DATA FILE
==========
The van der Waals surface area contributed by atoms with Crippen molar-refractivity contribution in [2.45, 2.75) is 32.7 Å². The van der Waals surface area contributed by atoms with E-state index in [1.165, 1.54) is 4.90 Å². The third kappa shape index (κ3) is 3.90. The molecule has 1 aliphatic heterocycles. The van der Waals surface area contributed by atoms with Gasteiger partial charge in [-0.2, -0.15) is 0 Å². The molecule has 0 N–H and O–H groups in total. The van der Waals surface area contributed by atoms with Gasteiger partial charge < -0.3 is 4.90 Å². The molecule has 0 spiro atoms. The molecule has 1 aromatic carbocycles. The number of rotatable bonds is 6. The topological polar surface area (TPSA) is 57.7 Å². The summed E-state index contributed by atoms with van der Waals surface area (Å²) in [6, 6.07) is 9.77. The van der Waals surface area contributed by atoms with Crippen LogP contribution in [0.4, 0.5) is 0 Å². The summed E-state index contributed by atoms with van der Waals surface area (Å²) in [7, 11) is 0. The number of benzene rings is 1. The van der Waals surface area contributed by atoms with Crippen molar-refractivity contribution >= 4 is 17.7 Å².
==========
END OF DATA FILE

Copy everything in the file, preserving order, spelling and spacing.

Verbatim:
The van der Waals surface area contributed by atoms with Crippen molar-refractivity contribution in [2.45, 2.75) is 32.7 Å². The van der Waals surface area contributed by atoms with E-state index in [1.165, 1.54) is 4.90 Å². The third kappa shape index (κ3) is 3.90. The molecule has 1 aliphatic heterocycles. The van der Waals surface area contributed by atoms with Gasteiger partial charge in [-0.2, -0.15) is 0 Å². The molecule has 0 N–H and O–H groups in total. The van der Waals surface area contributed by atoms with Gasteiger partial charge < -0.3 is 4.90 Å². The molecule has 0 spiro atoms. The molecule has 1 aromatic carbocycles. The number of rotatable bonds is 6. The topological polar surface area (TPSA) is 57.7 Å². The summed E-state index contributed by atoms with van der Waals surface area (Å²) in [6, 6.07) is 9.77. The van der Waals surface area contributed by atoms with Crippen LogP contribution in [0.4, 0.5) is 0 Å². The summed E-state index contributed by atoms with van der Waals surface area (Å²) in [7, 11) is 0. The number of benzene rings is 1. The van der Waals surface area contributed by atoms with Crippen molar-refractivity contribution >= 4 is 17.7 Å².